A famous protestant astronomer by the name of Hugh Ross did write a book promoting a long age theory once again, but then biochemist phd Jonathan Sarfati, from Australia, wrote a detailed counter argument in his book "Refuting Compromise", showing Hugh Ross' incredible misquote of so many sources that it is hard for one who reads the accounts, to accept the Ross' account as anything but imaginative attempt to rewrite history based on presuppositions that guided him to only see what he wanted to see, even if it meant proof testing several historical documents out of context. The scientific data in the book is logical, but hard to grasp, if one has a solid bias against the data. Most importantly, sometimes harsh criticism on either side can be ugly and almost permanently judgemental apart from Christ's Love and the humble example of our church fathers.
Since obviously scientific research and documented findings back both sides of the argument scientifically, the "infallibility" of the conclusions as taught to many of our students and our professors, are obviously in question by many scientists. Not sure why any scientist could be dogmatic about their position, knowing that science is always in discovery mode and what we know as science today can easily be proven wrong tomorrow. Lately, I have read that the attacks have been much harsher. Several of these professors were forced out of their positions and others were denied tenure, just because they held to a different scientific finding. I hope we can all keep an open mind to empirical science and not throw out findings that agree with our church fathers and the reading of the Holy Scriptures too quickly. A great resource on the science side can be found at http://www.answersingenesis.org/home/area/bios/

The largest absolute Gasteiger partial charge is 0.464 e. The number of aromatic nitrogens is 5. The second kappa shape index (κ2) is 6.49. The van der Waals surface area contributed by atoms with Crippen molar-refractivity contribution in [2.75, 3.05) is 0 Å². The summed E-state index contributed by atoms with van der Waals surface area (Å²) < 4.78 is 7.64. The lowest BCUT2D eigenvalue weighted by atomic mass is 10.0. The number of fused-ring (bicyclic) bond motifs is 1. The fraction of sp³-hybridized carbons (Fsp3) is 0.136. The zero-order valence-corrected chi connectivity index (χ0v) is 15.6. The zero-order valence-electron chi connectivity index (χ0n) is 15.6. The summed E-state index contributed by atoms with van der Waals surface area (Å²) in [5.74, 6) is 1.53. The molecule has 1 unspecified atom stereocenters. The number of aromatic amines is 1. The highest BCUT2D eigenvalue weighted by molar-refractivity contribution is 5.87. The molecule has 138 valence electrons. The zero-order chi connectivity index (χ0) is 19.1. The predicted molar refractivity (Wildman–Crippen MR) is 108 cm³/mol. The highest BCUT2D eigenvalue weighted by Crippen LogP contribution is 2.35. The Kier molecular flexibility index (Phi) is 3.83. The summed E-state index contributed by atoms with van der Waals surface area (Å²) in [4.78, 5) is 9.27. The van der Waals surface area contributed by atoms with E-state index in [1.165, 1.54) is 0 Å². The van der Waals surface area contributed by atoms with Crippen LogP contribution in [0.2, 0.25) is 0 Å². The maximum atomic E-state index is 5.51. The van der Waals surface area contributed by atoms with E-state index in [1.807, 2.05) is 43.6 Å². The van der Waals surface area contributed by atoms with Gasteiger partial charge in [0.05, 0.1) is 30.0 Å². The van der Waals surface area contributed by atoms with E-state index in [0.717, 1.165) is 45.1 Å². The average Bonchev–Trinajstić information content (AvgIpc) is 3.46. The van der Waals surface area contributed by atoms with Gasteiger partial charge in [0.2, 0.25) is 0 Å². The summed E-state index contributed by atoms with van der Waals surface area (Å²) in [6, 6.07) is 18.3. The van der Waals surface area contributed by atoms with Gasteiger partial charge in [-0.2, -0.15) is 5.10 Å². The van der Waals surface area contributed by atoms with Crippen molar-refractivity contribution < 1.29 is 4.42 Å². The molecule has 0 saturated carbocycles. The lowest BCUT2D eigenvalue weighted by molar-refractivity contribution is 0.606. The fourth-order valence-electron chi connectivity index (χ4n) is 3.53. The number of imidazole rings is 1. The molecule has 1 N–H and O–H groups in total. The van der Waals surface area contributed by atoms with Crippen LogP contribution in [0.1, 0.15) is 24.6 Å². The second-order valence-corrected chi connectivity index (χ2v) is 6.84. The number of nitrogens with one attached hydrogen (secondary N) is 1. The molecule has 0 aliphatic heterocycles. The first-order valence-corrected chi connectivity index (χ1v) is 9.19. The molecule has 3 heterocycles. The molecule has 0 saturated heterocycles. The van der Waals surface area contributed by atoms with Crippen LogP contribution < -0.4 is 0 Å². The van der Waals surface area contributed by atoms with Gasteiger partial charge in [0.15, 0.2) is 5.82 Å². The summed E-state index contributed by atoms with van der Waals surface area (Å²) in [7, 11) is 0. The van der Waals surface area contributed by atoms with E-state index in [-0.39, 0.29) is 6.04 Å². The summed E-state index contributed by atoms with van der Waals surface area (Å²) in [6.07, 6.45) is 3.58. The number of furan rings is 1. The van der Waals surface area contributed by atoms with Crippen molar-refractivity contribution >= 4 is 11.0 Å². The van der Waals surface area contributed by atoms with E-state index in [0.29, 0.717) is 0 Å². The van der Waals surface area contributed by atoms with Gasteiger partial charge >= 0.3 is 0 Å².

Either way, I must remember always that "Knowledge puffs up, but Love builds up" St. Paul to the Corinthian church, 1 cor. 13. What would it matter if I won the argument, but lost the soul. With gentleness and love, may we all help one another grow in Grace and Knowledge of our LORD Jesus Christ
As one on the way to becoming baptized and Chrismated within Orthodoxy, I am not sure if I can discount church fathers as wrong and not accept this part of the scriptures that address creation's timing. Some obviously have and I am just hopeful that their exposure to the science on both sides have been limited to dogmatism by many scientists on one side of the timing issue and this issue not to have been "canonized" by a few honorable and humble priests yet?